Now I'm a believer in promoting a drive for success and fuelling ambition in students, but making them stressed all the time at such a young age is only going to end badly. With a continual increase in focusing too much on test scores and less on character and emotional intelligence, our students are not going to be emotionally equipped to deal with stress.
There is nothing that saddens me more, and as a teacher, I do all I can every day to equip my students with the tools they need to be able to handle the stresses of school and life. I do this through character building; you can read more about how to teach Character here.
A specific skill within Character education that I teach my students, is Stress Management, and in this article, you will learn the 5 steps in teaching your students how to manage their stress. You will help your students build their confidence and achieve their best, and while you want them to achieve well, they are also more than a test score.
Keep reading to learn how you can support your students in managing their stress, helping them achieve their best in your class and most importantly, feeling proud of their achievements, whatever their "score".
If you want to help your students with stress management so that they are not only successful academically, but are developing emotionally and mentally too, then you can help them by following this 5 step strategy below:
The first way to manage stress is to help your students identify what triggers often causes it. Ask your students to come up with a list of everything in their life that stresses them out. This of course, will look different for every student as they will have varying levels of resilience, triggers and experiences, but there will be many similarities too that you can pull out and talk about as a class. Finding the commonalities will help them feel less alone, and once they are aware of certain triggers, they will later be able to learn how to prepare for these. Here are just some examples of triggers lifted from the Stress Management PowerPoint:
Then you want to ask your students to look carefully at what signs of stress they experience mentally, emotionally or physically. This is important so they can learn to recognise stress before it gets out of control and takes over their being. It is also quite shocking how many manifestations there are and how damaging they are to overall health in the long term - there are plenty of examples in the PowerPoint for you to discuss with your students. This definitely gives them a wakeup call that it is something they need to learn how to manage from now, because stress definitely isn't going anywhere!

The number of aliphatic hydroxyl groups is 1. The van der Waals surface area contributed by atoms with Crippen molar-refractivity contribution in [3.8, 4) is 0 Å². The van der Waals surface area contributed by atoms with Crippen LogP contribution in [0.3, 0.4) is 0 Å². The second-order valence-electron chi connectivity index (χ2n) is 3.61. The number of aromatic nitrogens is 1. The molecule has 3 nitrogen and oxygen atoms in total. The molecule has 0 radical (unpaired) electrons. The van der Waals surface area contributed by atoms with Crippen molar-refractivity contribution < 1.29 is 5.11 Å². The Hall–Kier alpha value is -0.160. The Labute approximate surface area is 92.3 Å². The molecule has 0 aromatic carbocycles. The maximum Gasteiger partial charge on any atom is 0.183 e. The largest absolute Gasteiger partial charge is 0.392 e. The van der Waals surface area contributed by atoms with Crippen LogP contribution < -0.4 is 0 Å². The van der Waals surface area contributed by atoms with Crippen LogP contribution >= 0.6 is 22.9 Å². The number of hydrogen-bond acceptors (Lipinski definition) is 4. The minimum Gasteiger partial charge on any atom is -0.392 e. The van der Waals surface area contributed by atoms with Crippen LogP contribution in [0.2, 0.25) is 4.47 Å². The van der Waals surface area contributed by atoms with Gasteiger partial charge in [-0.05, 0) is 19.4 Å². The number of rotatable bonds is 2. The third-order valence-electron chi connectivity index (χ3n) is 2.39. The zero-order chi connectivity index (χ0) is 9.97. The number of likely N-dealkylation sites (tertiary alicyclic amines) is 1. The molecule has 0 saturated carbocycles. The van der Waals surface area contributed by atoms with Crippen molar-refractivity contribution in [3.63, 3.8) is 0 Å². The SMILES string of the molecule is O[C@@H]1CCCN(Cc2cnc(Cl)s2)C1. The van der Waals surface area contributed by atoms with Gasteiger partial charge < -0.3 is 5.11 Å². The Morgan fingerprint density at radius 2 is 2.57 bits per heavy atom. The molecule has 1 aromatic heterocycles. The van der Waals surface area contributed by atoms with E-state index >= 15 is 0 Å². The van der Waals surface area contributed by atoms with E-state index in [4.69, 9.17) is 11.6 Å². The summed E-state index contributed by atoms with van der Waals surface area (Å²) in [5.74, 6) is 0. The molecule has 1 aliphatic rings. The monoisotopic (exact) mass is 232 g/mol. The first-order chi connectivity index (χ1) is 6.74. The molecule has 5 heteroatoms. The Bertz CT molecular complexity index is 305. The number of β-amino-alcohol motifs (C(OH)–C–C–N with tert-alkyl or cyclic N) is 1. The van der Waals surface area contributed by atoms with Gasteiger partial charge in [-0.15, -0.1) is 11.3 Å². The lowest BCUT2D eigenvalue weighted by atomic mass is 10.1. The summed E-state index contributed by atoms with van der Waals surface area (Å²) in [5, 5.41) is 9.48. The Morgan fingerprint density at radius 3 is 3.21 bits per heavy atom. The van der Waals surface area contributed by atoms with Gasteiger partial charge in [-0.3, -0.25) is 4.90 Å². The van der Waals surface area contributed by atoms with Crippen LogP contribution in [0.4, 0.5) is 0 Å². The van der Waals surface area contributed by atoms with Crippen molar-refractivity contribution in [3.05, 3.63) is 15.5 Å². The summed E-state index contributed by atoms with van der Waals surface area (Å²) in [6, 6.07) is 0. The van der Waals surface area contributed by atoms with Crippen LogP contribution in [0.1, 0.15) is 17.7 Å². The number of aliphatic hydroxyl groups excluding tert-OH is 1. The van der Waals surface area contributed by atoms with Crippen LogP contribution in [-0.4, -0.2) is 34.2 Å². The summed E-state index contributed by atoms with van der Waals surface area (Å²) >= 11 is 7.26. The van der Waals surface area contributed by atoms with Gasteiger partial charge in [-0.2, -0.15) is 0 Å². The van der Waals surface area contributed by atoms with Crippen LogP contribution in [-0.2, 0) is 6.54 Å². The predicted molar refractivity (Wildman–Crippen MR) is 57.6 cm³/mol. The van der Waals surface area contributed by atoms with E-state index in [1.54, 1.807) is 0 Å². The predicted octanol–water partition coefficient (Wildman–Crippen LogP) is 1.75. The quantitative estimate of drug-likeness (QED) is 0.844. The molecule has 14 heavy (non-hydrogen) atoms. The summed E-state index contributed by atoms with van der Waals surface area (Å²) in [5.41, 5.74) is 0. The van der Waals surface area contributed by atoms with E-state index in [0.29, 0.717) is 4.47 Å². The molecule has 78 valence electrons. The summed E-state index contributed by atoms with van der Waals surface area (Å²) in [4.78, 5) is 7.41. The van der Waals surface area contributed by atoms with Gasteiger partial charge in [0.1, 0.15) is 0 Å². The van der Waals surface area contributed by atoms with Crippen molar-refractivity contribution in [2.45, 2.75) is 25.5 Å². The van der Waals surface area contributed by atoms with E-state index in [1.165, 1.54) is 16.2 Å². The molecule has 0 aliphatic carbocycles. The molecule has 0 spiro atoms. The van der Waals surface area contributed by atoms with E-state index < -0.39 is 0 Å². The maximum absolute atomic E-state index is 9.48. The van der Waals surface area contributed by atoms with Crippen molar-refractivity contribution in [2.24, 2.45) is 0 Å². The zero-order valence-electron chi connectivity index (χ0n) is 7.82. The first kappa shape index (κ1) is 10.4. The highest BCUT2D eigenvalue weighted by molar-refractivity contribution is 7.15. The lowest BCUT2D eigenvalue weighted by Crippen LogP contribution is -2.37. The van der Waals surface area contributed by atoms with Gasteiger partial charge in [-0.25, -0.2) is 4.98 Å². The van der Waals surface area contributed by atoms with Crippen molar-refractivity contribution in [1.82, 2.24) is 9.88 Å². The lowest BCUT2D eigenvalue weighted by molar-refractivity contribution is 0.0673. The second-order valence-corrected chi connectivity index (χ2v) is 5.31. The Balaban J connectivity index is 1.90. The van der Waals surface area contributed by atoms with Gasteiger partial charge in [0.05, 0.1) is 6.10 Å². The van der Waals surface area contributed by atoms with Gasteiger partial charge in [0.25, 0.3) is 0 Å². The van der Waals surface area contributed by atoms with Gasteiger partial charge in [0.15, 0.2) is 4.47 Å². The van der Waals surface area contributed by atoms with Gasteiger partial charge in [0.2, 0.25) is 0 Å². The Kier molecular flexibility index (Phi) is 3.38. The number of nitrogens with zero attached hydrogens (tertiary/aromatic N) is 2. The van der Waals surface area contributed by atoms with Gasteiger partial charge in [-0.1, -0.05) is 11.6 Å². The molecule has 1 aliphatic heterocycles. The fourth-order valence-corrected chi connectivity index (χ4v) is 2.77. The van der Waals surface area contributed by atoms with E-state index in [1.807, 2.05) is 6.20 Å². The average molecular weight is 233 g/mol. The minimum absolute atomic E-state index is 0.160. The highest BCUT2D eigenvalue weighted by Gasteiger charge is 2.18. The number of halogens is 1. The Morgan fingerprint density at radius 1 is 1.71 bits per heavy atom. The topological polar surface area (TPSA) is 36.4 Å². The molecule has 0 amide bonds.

Now you want to give your students some power and get them to look for the positive by determining what actions they can control, in preparation for, or once they are feeling stressed. Here students can share what they find helps them and they often have really positive discussions and take away a lot of helpful ideas from one another. Of course, it also provides an opportunity to discuss some less helpful methods that some students use and why some actions might be more harmful than helpful.
4. Explain the history of stress and why it is important:
This is one of my favourite parts of the resource as it brings in a bit of history! If you want it all laid out for you, you're welcome to use the PowerPoint I created, but the general gist centres around the story of why we are designed to respond to stress, going all the way back to caveman times, and discusses the "fight or flight" response which is essential for survival. Of course, our current lives have less physical threats to life, but we still have the instincts to respond to stress, it's just the stress looks different now than it did in caveman times! It's a great section of the resource as it makes your students understand what an important instinct this is for us - we just need to learn how to manage it for modern living.
5. Create a plan of action to deal with stress:
Finally, using their knowledge of triggers and actions and understanding that stress is something they need to manage and not eliminate, they can begin to construct a plan of action and strategies. For example, if they have a trigger of deadlines, they might determine that a good plan of action for the future is to write down all upcoming deadlines in a calendar so they can see them in advance and not get caught out last minute. They might also want to break down everything they have to do for that project into little steps that are manageable, which will all help to control the feelings of anxiety and overwhelm. They can also identify what they can do if they are feeling the effects of stress, such as take deep breaths (there are a few breathing exercises included in the resource too!) or talk with someone they trust. Having a plan in place puts your students in a position of control, ready to manage stress!
I hope this helps you in your endeavour to teach your students such an important life skill. I wish it was mandatory in the curriculum, but just because it isn't (yet!), doesn't mean it is something that should be ignored. No one else is going to do it, so we need to step up and do what is right for our students!
If you would like the ready made PowerPoint and Printable resources which guide your students through these steps and provide discussions, scenarios and prompts, you can download it below straight from Teachers Resource Force, or click here to download from Teachers Pay Teachers instead.
Keep up the great work of being an amazing and inspirational teacher - your students are fortunate to have you!